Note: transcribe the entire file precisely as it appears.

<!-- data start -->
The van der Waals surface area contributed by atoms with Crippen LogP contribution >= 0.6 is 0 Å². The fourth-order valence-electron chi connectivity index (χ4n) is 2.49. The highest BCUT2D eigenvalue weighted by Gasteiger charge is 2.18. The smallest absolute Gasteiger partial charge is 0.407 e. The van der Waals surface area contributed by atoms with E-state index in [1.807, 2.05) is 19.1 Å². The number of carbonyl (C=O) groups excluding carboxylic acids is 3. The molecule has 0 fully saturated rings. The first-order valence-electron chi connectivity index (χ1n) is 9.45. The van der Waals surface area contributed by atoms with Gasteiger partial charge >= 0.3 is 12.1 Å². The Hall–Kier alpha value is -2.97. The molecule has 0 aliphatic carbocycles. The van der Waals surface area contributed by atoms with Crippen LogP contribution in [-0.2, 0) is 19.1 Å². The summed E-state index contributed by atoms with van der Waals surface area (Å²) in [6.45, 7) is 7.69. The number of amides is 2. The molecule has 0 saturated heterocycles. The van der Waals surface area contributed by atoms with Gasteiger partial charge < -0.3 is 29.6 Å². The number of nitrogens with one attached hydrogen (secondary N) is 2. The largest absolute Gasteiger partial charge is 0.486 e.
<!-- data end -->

The van der Waals surface area contributed by atoms with Crippen LogP contribution >= 0.6 is 0 Å². The fourth-order valence-electron chi connectivity index (χ4n) is 2.49. The highest BCUT2D eigenvalue weighted by Gasteiger charge is 2.18. The smallest absolute Gasteiger partial charge is 0.407 e. The van der Waals surface area contributed by atoms with E-state index in [1.807, 2.05) is 19.1 Å². The number of carbonyl (C=O) groups excluding carboxylic acids is 3. The molecule has 0 fully saturated rings. The first-order valence-electron chi connectivity index (χ1n) is 9.45. The van der Waals surface area contributed by atoms with Gasteiger partial charge >= 0.3 is 12.1 Å². The Hall–Kier alpha value is -2.97. The molecule has 0 aliphatic carbocycles. The van der Waals surface area contributed by atoms with Crippen LogP contribution in [-0.2, 0) is 19.1 Å². The summed E-state index contributed by atoms with van der Waals surface area (Å²) in [6.45, 7) is 7.69. The number of amides is 2. The molecule has 0 saturated heterocycles. The van der Waals surface area contributed by atoms with Gasteiger partial charge < -0.3 is 29.6 Å². The number of nitrogens with one attached hydrogen (secondary N) is 2. The largest absolute Gasteiger partial charge is 0.486 e.